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Agro Terrorism Suited for Brazos Valley, Experts Say

By: Joe Brown Email
By: Joe Brown Email

Living in the Brazos Valley does not mean we're immune to a terrorist attack. In fact, many experts believe our region is actually more vulnerable to a specific type of terrorism, one that could have a devastating, long-term effect.

It's called agro terrorism, the intentional introduction of dangerous diseases to livestock and crops with the ultimate goal of disrupting the food supply. "Osama Bin Laden has been very clear," said Jason Moats, author of "Agro Terrorism: A Guide for First Responders." "His point isn't necessarily to kill Americans, although that is part of it. His point is to undermine the economic base of the U.S. And what better way to do it than attack the food."

And even though an agro attack wouldn't produce images like we saw on September 11, 2001, Moats believes it has the potential to be one of the most expensive, most widespread acts of terror our country could experience.

"Probably the scariest scenario is foot and mouth disease," Moats said. "And it's because foot and mouth disease takes one virus particle, called a viron, to be an infectious dose." It's an opinion shared by Dr. Garry Adams, Associate Dean for Homeland Security with the Texas A&M College of Veterinary Medicine and Biomedical Sciences. "That particular disease would be devastating to our economy, to our agricultural economy, to the animal production economy."

Foot and mouth is extremely contagious among cattle, hogs, sheep and goats. Humans can't catch it, but animals that do have to be destroyed quickly in hopes of containing it.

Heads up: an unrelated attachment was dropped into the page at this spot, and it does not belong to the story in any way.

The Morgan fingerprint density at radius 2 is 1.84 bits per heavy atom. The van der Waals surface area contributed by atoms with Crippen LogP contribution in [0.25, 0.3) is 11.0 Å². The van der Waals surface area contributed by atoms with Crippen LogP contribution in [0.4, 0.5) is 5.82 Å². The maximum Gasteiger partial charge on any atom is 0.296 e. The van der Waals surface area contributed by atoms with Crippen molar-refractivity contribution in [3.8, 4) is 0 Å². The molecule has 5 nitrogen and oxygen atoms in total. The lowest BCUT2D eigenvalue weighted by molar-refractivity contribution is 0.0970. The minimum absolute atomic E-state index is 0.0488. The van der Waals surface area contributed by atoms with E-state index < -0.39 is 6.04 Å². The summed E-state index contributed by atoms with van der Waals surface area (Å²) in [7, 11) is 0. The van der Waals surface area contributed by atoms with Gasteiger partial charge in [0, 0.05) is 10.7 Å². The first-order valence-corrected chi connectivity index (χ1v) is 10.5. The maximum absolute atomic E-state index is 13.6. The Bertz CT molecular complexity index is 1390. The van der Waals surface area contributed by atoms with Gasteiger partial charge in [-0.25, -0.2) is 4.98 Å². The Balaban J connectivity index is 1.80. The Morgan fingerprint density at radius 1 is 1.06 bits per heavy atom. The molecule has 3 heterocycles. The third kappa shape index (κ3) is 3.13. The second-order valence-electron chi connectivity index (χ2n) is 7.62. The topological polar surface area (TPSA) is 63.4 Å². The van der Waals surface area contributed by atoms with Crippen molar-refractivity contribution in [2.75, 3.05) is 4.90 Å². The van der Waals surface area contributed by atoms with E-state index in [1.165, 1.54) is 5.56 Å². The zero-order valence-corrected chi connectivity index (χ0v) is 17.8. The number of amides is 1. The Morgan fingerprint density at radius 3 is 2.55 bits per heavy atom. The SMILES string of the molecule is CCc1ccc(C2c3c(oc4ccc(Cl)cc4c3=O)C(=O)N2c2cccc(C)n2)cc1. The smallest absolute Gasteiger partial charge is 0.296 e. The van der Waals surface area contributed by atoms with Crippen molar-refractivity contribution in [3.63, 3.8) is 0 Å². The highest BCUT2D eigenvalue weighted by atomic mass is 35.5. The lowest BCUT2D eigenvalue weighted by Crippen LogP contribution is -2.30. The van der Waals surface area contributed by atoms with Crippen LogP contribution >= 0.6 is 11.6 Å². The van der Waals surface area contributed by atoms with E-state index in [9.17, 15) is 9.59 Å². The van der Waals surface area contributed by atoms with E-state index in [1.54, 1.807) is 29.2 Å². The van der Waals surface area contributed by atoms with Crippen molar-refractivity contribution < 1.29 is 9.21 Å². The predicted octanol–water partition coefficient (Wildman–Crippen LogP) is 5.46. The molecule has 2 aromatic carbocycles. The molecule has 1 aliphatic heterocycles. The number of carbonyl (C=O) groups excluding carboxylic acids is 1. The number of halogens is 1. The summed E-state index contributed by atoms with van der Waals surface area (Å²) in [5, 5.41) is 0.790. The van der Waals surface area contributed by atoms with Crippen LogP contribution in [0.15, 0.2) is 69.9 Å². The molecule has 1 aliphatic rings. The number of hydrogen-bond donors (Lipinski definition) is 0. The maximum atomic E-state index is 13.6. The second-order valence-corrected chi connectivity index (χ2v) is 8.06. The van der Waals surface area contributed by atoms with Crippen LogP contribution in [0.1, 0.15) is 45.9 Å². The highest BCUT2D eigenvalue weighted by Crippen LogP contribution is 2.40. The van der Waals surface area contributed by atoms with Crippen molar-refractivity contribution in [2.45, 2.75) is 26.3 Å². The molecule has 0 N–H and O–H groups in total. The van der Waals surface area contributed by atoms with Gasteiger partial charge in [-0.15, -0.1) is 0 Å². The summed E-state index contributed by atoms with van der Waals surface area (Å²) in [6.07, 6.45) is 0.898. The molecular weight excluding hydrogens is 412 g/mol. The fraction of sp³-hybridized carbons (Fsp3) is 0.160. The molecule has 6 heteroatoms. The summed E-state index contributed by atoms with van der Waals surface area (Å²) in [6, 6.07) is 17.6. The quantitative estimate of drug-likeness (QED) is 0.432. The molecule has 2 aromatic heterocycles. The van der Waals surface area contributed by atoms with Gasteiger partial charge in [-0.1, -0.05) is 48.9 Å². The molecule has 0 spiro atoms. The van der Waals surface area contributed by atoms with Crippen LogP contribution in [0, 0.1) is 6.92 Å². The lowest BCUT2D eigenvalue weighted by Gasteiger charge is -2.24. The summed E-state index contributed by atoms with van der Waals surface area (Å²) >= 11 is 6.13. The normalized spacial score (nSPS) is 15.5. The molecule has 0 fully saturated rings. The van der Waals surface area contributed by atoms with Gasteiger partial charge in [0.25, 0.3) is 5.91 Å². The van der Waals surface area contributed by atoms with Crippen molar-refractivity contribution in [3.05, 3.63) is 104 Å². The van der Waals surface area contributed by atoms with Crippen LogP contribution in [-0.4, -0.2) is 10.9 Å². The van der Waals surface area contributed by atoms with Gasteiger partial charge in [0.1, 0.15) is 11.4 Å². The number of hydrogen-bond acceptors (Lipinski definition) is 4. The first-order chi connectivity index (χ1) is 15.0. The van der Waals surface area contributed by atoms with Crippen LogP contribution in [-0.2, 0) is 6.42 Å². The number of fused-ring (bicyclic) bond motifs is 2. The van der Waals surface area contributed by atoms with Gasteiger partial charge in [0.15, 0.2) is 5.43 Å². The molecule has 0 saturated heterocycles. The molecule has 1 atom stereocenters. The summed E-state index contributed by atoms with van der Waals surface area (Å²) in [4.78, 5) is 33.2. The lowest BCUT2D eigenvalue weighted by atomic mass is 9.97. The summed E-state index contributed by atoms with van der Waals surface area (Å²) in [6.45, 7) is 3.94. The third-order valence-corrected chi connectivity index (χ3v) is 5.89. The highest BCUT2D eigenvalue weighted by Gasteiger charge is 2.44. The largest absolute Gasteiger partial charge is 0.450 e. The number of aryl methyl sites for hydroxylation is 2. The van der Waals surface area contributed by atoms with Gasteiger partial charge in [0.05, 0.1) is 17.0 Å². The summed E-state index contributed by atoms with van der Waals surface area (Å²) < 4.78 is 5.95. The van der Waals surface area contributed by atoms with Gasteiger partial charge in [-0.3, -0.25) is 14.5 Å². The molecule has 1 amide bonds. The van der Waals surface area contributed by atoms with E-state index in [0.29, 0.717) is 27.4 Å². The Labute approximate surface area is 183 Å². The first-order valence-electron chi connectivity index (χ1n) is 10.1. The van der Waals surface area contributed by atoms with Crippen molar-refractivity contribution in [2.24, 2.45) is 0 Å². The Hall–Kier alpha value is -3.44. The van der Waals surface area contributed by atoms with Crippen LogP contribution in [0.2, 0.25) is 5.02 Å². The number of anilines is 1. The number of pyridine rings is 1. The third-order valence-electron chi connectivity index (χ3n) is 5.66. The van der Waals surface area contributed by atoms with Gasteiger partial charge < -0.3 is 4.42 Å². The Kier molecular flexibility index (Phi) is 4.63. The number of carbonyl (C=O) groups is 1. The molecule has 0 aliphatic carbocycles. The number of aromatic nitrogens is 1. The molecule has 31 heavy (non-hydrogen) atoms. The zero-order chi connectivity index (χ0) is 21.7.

"This stuff can spread in, I believe, seven-14 days from the time it's introduced to the animal until the time it starts to show signs or symptoms," Moats said. "So we could be well into a second or third wave of this. And it spreads like wildfire."

Depending on the extent of the spread, meat and dairy shortages would occur, those whose jobs are connected to agriculture would be out of work, and if you live inside the infected area, you're stuck. "When Great Britain had their event several years ago, they didn't even allow tourists into the area," said Dr. Dave McIntyre, Texas A&M Director of Integrative Center for Homeland Security. "Tourism was tremendously damaged. They didn't allow foot traffic or pedestrians."

And Moats said it's that kind of fear and disruption that makes agro terrorism so attractive to terrorists. "We know that countries like Iraq, Iran and Cuba had weaponized certain agents against agriculture." McIntyre added, "There have been a number of indicators found at terrorist camps overseas, Afghanistan and other places indicating that terrorists know about the vulnerability. They know about the ease of transmission and they're interested in doing that."

As dire as the situation appears, there is good news. Much is being done to prevent an agro attack or at least minimize the damage of one. That topic will be explored Friday in Part 2 of agro terrorism on KBTX.COM.


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